of river water. Here there is a rope swing that if you get a decent swing you can drop in from around 10 metres high. Here we also saw fish either trying to jump up the waterfalls, or coming down rather ungracefully, bouncing off of the rocks. Here you can also observe a semi-organised commitee of thieves, complete with hand signals, patrols around the perimeter and scouting missions to peer at unguarded possesions and the like. We were warned beforehand so were wise to this, and kept a vigilant watch over our things! (Not that we had a lot with us, only soggy clothes and shoes.
The following day we bought ourselves a ticket to the other local hot springs resort (the less expensive ones) for 21 dollars each, including dinner. We decided to walk to save some money, and it was a long, hot and dusty 5km walk along the main road. The resort however exceeded our expectations massively.
There were something like 14 pools of varying degrees of water, some of which were slightly warmer than the swimming hole, others which were far to hot to even stick a toe into. They were all very immaculately
set out in leafy jungley grounds. There were even bars that sat in a dry island in the water, where you could sit and drink a beer for 6 dollars 50 cents or a 10 dollar cocktail. We took our own water, and didn't even fork out the ludicrous sum of 5 dollars for a locker. There were also 3 waterslides here. We thought they would be rather tame given the nature of the resort, however they shot you out into the water with such force that we sustained minor injuries! The dinner was really good too, in that it was a buffet! However we just can't make use of all-you-can-eat buffets like we used to...
We bumped into a nice couple who were staying at the same hostel as us at the hot springs, and they very kindly offered us a lift back (we couldn't face the walk back as it was dark, we were refreshed and a bit tired, and i'd hurt my foot!). But first we drove around to the other side of the volcano (the hot springs sat at the foot of the volcano) and watched the lava streams, bright red spills glowing brightly in
the very dark sky, from a vantage point on a bridge, where a fair few other people had also congregated.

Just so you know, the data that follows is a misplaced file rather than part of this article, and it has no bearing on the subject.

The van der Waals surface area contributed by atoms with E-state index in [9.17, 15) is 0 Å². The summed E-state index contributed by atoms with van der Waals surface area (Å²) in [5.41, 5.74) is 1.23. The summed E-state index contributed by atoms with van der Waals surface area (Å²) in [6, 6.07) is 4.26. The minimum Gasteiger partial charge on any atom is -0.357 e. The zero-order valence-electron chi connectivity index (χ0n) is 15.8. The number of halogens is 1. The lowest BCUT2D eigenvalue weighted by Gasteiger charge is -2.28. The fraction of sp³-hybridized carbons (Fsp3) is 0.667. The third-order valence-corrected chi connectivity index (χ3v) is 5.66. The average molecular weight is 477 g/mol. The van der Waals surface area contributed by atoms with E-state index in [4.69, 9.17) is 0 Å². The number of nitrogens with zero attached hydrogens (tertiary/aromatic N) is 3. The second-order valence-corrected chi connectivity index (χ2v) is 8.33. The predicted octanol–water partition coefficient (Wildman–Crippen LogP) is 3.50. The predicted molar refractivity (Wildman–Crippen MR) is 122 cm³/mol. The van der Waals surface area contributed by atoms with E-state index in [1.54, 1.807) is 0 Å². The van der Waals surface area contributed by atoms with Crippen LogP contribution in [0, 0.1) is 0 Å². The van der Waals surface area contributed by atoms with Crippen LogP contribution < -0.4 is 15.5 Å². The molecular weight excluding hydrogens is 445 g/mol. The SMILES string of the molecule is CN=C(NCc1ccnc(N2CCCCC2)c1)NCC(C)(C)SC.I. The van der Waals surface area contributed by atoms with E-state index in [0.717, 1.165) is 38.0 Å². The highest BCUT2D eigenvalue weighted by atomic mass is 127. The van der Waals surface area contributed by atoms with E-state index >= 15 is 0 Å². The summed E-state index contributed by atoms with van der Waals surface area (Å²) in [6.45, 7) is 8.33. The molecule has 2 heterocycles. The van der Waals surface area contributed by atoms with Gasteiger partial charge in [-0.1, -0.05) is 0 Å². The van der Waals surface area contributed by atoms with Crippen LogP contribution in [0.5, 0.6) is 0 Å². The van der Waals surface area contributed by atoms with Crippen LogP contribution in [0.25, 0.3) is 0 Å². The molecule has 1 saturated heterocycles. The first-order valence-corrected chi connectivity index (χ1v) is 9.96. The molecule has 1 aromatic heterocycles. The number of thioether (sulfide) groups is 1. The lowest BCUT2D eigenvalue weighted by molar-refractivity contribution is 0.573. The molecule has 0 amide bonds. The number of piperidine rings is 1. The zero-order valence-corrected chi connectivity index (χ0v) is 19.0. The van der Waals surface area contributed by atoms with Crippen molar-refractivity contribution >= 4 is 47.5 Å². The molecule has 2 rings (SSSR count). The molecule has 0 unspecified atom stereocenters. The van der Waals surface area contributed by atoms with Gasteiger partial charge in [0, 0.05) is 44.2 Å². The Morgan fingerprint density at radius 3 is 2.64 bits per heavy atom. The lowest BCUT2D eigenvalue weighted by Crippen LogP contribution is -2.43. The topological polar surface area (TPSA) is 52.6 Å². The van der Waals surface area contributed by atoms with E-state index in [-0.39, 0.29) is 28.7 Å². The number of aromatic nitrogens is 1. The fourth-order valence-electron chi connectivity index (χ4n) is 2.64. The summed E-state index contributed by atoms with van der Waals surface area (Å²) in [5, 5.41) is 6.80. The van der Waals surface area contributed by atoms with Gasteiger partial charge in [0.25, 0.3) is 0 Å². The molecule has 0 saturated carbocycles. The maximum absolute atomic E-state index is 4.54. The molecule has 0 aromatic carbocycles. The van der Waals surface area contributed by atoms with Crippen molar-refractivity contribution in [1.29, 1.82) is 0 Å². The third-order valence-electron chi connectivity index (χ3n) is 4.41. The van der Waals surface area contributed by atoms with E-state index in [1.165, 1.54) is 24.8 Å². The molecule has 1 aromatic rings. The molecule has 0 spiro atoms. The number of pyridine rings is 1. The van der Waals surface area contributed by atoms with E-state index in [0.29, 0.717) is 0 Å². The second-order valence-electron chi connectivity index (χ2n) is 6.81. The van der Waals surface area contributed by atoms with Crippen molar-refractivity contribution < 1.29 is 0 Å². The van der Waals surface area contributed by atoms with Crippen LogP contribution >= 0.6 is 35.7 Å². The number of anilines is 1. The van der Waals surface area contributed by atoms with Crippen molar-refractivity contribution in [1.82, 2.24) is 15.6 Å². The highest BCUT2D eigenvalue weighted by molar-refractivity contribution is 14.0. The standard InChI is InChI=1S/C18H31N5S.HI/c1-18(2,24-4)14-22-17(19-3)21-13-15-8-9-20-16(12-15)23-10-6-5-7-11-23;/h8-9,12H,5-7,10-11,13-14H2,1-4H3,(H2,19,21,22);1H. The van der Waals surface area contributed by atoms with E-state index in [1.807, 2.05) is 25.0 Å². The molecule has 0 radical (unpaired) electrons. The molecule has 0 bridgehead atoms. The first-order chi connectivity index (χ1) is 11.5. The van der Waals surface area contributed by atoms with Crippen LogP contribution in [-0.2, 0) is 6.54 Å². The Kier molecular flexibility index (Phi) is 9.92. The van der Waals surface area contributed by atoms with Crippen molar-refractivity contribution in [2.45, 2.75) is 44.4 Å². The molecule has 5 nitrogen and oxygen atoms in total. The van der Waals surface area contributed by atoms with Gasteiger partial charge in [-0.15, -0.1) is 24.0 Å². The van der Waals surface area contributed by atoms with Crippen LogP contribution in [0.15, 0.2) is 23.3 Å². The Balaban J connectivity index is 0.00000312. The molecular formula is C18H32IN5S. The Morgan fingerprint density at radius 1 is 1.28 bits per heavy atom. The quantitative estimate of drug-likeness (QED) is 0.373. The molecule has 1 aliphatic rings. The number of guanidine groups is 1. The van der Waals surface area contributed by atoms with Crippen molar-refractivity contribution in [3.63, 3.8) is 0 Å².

We had intended to then enter Nicaragua via a border crossing roughly in the middle of the isthmus, which would have involved a couple of buses, then an hour and a half boat across a river to a supposedly dingy town, then a boat ride to a nicer town. However Gringo Pete, upon hearing our plans, regalled us with his experience of this trip. He had a terrible time, the notable points being swarms of irritating insects, really unfriendly people and eating at restaurants in the dark (so as not to attract the swarms of bugs). He strongly reccomended that we cross the other border at the Pacific coast, and since we'd missed our bus while sat listening to his story, we decided that we would!! (this was all on the morning that we went to the hot springs - this being our 'something to do' in the additional day we'd found ourselves. There were a couple of Canadian girls making this trip as well, so bright and early the next morning we all headed off to the border.
We took a taxi at 6am to a nearby town, then a bus to the border. The border was not the prettiest of places. Nor did it have any semblance of order. No-one offered any advice on what to do or what forms to fill in. Swarms of opportunists surrounded the bus as soon as it stopped. These were bag carriers, money changers, and people with the immigration forms. There didn't seem a way to obtain these other than off of one of these people. Some charged a 'tip' for this, while others just refused to give them (to our Canadian companions). Queuing was a completely alien concept. It was also very very dusty and hot. After getting our departure stamp at the window we walked across the no-man's-land to Nicaragua. After a short while of passing a couple of derelict buildings, non-descript office type buildings and no-urinating here signs, we were at the Nicaraguan side. There was a bus station here (very well hidden, and expertly reconaissanced by Sarah while I distracted the taxi drivers - we are pros at dodgy border crossings now!), and a duty free shop, as well as the dustyness and ordered chaos of
the other side. After queuing for a long time (made so much longer by the masses of people who cut in front of us - what can you do when 20 people push in front of you?), trying not to let the taxi drivers see our destination on our immigration forms, paying money for who-know's-what at the booth, and then another 'tax' for passing through a small gate to where the buses were parked, we were on a very old chicken-bus, of the type not seen since Panama City, and on our way to Ometepe. An island formed by two volcanoes rising out of Nicaragua's (and Central America's) largest lake.
There are more photos below